Best place for a nap: The stacks in the Killam Library are perfectly silent with dim lighting and lots
Best cheap lunch: The Loaded Ladle is a student-run society focused on promoting affordable, diverse, fresh and nutritious food options. There’s also a free lunch every Tuesday through Friday in the Student Union Building.
Best dinner date: Truly Tasty on Quinpool Road has the best ramen in the city!
Best hangover breakfast: Mary’s Place 2—cozy, rustic and cheap
Best dance spot: The Seahorse Tavern has lots of theme nights and live music
Best place to study: Floor-to-ceiling windows at Halifax Central Library provide great natural lighting. Only a seven-minute bus ride from campus.
Best weekend activity: The Emera Oval has skating in the winter, and scooters/roller skating in the summer
Coolest day trip: Visit the Citadel, a historic site with lots to see and do
Official school motto: ‘Ora et labora’ translates to ‘pray and work.’ Most students do not know this motto exists.
Unofficial school motto: ‘Inspiring minds’
Best place to live in first year: Residence: it’s an experience that you won’t want to miss (for reasons good and bad)
Best live music venues: The Lower Deck, a Sunday night spot
Perks: There are so many coffee spots spread across campus. You are never far from that much-needed cuppa.
University Insider: Lexi Kuo, 19, Political Science and Philosophy
When you tell people that you go to Dalhousie, more affectionately called “Dal,” they will most likely respond with, “Where is that again?” But it’s all part of the charm. The city of Halifax is built around the Citadel, a fortress originally constructed in 1749 to defend the harbour. The city and the university both have unique personalities that will make you fall in love with them. At least I did!
The main Studley campus is only a 10-minute walk from one end to the other, so you never have to go very far between classes. Some of the buildings are connected by underground pathways so you don’t even have to step foot outside.
Class size at Dal depends on your program, with smaller classes at 50 to 150 people, and larger classes at 200 to 400. These relatively low numbers make it easy to get to know your classmates and professors.
The Dal Student Union runs plenty of events and initiatives for students. There are also many faculty and society (a.k.a. club) events. Most nights there’s at least one thing going on, from workshops to guest lectures and film screenings. Guest lectures may sound boring, but the speakers are always distinguished and talk about interesting topics. Give them a try, because you will be pleasantly surprised.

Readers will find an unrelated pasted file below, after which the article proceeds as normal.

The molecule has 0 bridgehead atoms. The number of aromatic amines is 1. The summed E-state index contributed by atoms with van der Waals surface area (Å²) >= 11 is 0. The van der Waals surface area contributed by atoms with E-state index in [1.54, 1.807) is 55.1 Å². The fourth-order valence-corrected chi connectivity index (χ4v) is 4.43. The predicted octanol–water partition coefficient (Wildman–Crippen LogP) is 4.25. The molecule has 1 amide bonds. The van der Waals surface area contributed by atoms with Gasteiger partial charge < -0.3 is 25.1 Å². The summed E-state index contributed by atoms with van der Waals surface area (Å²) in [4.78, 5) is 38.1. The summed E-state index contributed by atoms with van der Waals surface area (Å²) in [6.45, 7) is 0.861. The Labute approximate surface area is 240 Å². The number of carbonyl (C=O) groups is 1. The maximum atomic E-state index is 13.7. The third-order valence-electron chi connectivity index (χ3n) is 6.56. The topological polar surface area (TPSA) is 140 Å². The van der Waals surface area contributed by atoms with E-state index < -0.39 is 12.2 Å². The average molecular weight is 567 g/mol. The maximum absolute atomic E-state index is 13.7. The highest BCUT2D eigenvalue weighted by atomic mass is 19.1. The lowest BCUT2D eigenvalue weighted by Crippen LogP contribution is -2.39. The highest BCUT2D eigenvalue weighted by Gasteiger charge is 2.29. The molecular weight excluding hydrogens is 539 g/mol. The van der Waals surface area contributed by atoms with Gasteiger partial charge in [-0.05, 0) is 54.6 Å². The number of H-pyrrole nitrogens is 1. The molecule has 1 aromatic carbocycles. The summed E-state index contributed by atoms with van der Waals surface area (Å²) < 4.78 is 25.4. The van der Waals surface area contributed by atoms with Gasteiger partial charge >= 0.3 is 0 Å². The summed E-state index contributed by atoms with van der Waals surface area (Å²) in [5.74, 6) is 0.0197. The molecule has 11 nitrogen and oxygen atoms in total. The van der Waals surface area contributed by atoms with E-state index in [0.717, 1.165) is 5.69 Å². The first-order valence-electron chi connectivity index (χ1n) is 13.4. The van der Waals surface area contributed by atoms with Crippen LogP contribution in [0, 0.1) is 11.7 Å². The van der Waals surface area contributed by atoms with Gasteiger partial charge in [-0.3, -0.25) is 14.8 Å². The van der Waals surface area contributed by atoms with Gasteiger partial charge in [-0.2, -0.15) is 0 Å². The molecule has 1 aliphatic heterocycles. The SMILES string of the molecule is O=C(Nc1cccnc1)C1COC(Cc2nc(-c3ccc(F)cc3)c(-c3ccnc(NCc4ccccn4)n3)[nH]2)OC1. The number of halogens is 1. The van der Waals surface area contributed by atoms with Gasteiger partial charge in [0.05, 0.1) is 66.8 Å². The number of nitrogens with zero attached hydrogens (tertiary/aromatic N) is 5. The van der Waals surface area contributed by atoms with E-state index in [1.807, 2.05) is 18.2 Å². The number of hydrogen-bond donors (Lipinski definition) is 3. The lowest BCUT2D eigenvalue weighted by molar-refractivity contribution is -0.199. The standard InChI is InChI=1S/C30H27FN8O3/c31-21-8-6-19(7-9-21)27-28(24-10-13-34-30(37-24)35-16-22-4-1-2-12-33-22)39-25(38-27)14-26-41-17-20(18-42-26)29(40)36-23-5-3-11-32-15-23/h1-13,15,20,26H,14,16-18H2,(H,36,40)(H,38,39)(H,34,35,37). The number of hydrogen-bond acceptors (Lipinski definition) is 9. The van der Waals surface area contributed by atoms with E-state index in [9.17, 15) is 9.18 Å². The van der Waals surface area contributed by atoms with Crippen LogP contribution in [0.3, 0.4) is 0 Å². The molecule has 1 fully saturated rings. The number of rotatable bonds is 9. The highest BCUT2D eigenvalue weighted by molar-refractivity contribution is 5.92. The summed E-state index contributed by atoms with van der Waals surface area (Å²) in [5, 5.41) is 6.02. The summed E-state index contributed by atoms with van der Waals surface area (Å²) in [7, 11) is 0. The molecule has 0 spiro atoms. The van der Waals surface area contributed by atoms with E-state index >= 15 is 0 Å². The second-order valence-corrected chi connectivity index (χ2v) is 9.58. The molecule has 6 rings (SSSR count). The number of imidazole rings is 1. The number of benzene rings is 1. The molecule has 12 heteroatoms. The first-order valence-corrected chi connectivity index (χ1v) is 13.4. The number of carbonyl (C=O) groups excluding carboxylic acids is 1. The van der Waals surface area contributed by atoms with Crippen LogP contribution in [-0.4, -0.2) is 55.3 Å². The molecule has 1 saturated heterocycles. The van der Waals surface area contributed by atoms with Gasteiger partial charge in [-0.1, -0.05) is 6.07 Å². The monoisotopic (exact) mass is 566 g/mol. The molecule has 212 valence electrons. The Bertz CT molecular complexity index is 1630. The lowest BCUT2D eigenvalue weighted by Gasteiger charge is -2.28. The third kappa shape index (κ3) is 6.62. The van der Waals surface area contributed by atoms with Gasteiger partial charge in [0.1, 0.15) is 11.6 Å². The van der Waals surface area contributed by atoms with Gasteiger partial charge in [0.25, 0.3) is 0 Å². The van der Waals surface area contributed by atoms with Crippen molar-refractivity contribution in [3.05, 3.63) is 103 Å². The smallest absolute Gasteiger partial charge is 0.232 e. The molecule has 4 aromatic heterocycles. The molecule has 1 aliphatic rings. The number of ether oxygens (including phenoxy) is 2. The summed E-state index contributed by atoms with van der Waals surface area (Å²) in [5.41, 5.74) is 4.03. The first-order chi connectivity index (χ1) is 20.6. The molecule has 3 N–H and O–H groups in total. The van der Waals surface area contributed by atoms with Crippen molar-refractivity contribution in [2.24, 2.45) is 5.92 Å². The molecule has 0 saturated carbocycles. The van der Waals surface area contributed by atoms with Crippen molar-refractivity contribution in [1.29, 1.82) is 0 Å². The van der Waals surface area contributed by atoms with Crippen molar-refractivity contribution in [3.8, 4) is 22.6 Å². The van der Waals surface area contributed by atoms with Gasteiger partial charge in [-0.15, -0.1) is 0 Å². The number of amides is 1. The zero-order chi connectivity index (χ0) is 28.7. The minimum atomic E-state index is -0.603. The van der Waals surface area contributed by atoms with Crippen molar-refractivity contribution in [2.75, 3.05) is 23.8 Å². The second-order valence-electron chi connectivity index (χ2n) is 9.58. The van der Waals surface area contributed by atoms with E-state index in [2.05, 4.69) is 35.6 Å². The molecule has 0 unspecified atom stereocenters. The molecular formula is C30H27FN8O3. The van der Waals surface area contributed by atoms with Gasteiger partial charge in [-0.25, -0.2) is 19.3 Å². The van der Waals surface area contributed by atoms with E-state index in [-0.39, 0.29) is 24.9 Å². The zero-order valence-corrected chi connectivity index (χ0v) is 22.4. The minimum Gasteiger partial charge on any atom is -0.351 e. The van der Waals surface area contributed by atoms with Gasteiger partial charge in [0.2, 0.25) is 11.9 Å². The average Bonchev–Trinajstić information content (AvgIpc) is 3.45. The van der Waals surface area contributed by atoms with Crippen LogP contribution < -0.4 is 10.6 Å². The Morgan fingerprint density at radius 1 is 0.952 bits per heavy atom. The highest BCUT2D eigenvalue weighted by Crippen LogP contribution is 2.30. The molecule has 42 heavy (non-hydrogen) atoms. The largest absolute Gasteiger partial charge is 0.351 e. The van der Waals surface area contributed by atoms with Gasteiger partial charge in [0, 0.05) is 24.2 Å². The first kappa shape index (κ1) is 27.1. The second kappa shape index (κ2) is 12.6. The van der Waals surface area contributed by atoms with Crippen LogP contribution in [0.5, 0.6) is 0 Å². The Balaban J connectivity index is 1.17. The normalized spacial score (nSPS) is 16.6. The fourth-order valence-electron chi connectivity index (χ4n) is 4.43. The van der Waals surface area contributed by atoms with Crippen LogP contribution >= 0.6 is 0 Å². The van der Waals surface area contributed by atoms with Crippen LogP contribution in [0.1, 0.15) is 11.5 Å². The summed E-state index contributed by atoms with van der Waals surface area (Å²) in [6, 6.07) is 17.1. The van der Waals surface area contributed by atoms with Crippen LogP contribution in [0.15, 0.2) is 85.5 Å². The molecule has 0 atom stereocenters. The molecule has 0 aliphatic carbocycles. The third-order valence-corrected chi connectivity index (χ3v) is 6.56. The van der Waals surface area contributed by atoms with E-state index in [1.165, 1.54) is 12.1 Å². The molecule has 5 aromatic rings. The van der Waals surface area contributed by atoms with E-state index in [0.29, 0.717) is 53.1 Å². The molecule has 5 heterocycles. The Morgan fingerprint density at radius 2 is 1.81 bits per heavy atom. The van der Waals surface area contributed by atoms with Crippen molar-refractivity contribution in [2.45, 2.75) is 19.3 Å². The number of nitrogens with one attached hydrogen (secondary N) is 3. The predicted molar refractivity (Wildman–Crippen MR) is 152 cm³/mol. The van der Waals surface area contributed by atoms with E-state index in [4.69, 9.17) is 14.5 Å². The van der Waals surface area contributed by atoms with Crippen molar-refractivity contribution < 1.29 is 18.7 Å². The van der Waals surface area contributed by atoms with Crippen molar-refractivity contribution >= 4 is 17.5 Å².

Dalhousie’s student body is a mix of Nova Scotia residents and people from across Canada. Quite a few people come to Dal from Ontario and Alberta. There are also plenty of international students.
Dal has study spots for every mood. There are plenty of group study spaces, as well as individual study spaces of varying noise levels (from coffee-shop chatter to “your breathing noises are causing a ruckus”).
Be sure not to miss the hidden treasures in the Life Sciences Centre (notorious as the most confusing building on campus), where you’ll find touch tanks full of live starfish, hermit crabs, anemones and other ocean life, as well as the Thomas McCulloch Museum, where you can study amongst bird and fossil displays.
Halifax is big enough to fulfill all your city life needs, but small enough that you can get to know all of its nooks and crannies. Most of downtown is within walking distance or—at worst—a short bus ride from campus. The city has plenty to explore, with beautiful public gardens, multiple museums and lots of stores. Halifax is on a peninsula, so you are surrounded by the ocean, and Maritime spirit runs strong. The nightlife is bumpin’ and full of live music!
Thecoast.ca: A locally produced website that has all of the news and events in the city; @dal_memes on Instagram: these laughs bring all of us together.
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